Any longform program hoping to win the Globes' top prize faces stiff competition from HBO's 'Elizabeth I'It used to be that when it came to the longform categories at the Golden Globes, there was HBO ... and then there was everybody else. Although the cable network still produces a handful of projects every year -- a blend of high-profile epics and socially-responsible dramas -- it has cut back from the days when the made-for-TV movie was its qualitative calling card. Indeed, the longform genre itself simply has fallen out of favor, with but a smattering of event films and miniseries submitted for consideration.
That said, HBO remains the leader of this diminished pack, having dominated these races at the Globes over the past few years with the likes of 2003's "Angels in America," 2004's "The Life and Death of Peter Sellers" and 2005's "Empire Falls" and "Lackawanna Blues."
And this year, it looks as though the race might well be over before it even begins, considering that all roads to Golden Globe glory in the best miniseries or motion picture made for TV competition must travel through HBO's four-hour mini "Elizabeth I" -- the story of the daughter of King Henry VIII and Anne Boleyn -- and its esteemed cast, which includes Helen Mirren, Jeremy Irons and Hugh Dancy.
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Not only did the project win the prize for top miniseries -- and Mirren for lead actress -- at the Primetime Emmy Awards in August; Mirren also is, of course, being touted as the overwhelming favorite for both a Golden Globe and an Oscar next year for her much-raved performance as another Liz, Queen Elizabeth II, in Miramax's "The Queen." In fact, she could become the first performer to win two lead acting trophies for different roles in the same Globes year.
Mirren herself is naturally loathe to discuss this whole odds-on favorite business, which she called "strange" during a telephone interview from the set of her latest film, New Line's planned 2008 release "Inkheart," in Italy. "I honestly just do my best and then go on to the next thing and forget about it," she maintains. "By the time awards season comes around, it's pretty old stuff."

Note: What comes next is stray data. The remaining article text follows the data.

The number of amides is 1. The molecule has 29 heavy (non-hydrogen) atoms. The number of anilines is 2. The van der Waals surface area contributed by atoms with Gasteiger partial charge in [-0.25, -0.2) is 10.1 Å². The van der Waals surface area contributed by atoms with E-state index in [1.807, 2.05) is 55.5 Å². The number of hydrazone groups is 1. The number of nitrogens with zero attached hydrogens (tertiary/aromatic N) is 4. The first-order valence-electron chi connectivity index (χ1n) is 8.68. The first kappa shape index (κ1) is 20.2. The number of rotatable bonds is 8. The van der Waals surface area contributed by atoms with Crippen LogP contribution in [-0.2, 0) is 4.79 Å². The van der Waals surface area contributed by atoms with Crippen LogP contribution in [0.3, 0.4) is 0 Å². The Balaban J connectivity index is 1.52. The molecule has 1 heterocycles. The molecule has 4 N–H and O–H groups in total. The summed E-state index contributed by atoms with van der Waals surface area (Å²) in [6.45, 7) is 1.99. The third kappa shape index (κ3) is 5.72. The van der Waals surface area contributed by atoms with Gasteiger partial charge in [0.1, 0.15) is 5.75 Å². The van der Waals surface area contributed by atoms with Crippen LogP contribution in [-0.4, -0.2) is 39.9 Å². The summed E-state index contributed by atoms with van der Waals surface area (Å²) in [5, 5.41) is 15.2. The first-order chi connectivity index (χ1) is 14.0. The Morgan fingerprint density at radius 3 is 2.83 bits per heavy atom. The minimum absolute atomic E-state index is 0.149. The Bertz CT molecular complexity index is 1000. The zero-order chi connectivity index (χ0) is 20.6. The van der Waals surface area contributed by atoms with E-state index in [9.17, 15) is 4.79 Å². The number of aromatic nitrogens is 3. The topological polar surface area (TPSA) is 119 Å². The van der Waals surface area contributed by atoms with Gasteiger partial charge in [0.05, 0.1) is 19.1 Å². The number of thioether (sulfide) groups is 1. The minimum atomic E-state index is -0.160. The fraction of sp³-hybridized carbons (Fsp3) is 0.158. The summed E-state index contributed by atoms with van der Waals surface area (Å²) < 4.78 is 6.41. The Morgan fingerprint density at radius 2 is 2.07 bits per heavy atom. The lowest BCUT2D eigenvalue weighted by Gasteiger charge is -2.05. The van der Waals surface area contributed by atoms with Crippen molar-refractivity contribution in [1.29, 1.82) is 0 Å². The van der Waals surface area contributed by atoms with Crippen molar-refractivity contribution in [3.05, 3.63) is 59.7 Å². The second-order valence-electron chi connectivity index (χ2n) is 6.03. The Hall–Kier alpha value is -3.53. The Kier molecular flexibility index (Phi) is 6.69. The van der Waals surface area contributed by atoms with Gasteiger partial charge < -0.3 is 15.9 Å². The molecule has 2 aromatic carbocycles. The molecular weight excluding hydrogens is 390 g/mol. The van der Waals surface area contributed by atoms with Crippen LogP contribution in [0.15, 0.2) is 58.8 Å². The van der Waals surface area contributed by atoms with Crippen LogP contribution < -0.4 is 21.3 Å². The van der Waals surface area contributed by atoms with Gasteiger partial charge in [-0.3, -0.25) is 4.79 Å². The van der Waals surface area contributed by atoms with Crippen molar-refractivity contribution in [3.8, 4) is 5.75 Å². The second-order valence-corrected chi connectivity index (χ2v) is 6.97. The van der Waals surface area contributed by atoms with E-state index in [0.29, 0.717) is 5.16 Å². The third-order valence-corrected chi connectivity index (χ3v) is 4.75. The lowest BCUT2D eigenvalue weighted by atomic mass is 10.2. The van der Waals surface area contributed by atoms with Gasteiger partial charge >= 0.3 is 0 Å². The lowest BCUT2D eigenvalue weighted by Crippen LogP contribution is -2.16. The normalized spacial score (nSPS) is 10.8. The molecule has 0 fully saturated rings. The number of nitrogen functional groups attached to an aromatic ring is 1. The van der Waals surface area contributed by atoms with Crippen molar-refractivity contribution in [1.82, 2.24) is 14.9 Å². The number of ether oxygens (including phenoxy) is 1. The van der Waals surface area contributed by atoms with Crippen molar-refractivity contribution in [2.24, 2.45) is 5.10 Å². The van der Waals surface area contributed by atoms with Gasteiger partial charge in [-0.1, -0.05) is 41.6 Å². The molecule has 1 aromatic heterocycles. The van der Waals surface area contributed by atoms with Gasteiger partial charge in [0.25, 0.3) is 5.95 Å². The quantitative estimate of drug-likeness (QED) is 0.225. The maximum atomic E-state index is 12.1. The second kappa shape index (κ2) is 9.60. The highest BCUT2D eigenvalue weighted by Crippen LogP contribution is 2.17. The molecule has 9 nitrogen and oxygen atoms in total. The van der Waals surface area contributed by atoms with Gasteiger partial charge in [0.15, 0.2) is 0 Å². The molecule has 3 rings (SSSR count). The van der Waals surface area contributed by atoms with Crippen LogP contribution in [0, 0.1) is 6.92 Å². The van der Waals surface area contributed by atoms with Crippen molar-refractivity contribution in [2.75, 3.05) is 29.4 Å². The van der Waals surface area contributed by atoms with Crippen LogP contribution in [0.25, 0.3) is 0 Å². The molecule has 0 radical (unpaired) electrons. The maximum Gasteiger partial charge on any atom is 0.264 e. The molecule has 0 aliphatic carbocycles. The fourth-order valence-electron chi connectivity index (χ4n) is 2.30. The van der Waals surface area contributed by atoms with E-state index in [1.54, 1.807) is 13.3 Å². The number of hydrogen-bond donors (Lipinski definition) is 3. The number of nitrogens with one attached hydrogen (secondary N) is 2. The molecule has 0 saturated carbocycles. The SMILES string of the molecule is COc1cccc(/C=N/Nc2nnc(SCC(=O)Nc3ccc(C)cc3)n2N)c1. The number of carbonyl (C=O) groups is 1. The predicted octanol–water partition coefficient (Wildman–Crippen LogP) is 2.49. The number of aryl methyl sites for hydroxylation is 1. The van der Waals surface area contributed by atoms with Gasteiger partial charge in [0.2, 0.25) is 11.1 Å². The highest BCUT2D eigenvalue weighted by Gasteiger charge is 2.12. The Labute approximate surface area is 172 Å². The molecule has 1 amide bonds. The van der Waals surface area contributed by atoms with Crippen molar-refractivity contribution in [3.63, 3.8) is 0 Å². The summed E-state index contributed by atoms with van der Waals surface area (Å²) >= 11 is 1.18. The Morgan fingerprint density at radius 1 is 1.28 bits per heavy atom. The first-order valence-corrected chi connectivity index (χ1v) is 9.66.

At the same time, Mirren says that the buzz over her regal year is "quite gratifying," particularly in the case of the HBO project.
"I am so incredibly proud of 'Elizabeth I,'" she says. "While I was doing it, I thought, 'It's never going to get as good as this again. Ever.' The role, the writing, the complexity and emotional demands (occupied) every second of every day. It took everything I had. And truly, of the two movies in which I portrayed queens, the role in the HBO film is the one I feel most passionate about, which is not to shortchange 'The Queen.' But 'Elizabeth I' truly demanded all of my abilities and technique."
Not surprisingly, the chief competition that "Elizabeth I" figures to face in the best movie/miniseries race will come from fellow HBO originals. Chief among these is the biopic "Mrs. Harris," the story of Jean Harris and her murder of Scarsdale Diet doctor Herman Tarnower, which earned several Emmy nominations this year for top TV movie as well as mentions for leads Annette Bening and Ben Kingsley. There also is the acclaimed docudrama "Walkout," from producer-director Edward James Olmos and starring Michael Pena and Alexa Vega, as well as the artful "Angel Rodriguez," featuring Jonan Everett.
Also in the running for Globe nomination slots are telepics including A&E's Emmy-nominated Sept. 11 docudrama "Flight 93," BBC America's Miranda Richardson/Bill Nighy starrer "Gideon's Daughter" and a trio of Lifetime projects: "A Girl Like Me: The Gwen Araujo Story," starring Mercedes Ruehl; "The Mermaid Chair," starring Kim Basinger; and "Why I Wore Lipstick to My Mastectomy," starring Sarah Chalke.
Among miniseries, the favorites (besides "Elizabeth I") include FX Network's limited-run series "Thief" (which earned an Emmy win for star Andre Braugher this year), the second season of the Showtime thriller "Sleeper Cell," which is set to air Dec. 10-17, and a pair of PBS "Masterpiece Theatre" multiparters: "To the Ends of the Earth" and "Bleak House," starring Gillian Anderson and Charles Dance.
AMC could well join the longform fray this year with its first-ever original film project: the four-hour Western "Broken Trail," starring Robert Duvall and Thomas Haden Church, which set network ratings records in June.
AMC executive vp programming and production Rob Sorcher believes the film "provides a unique take on the genre that stands out from the crowd."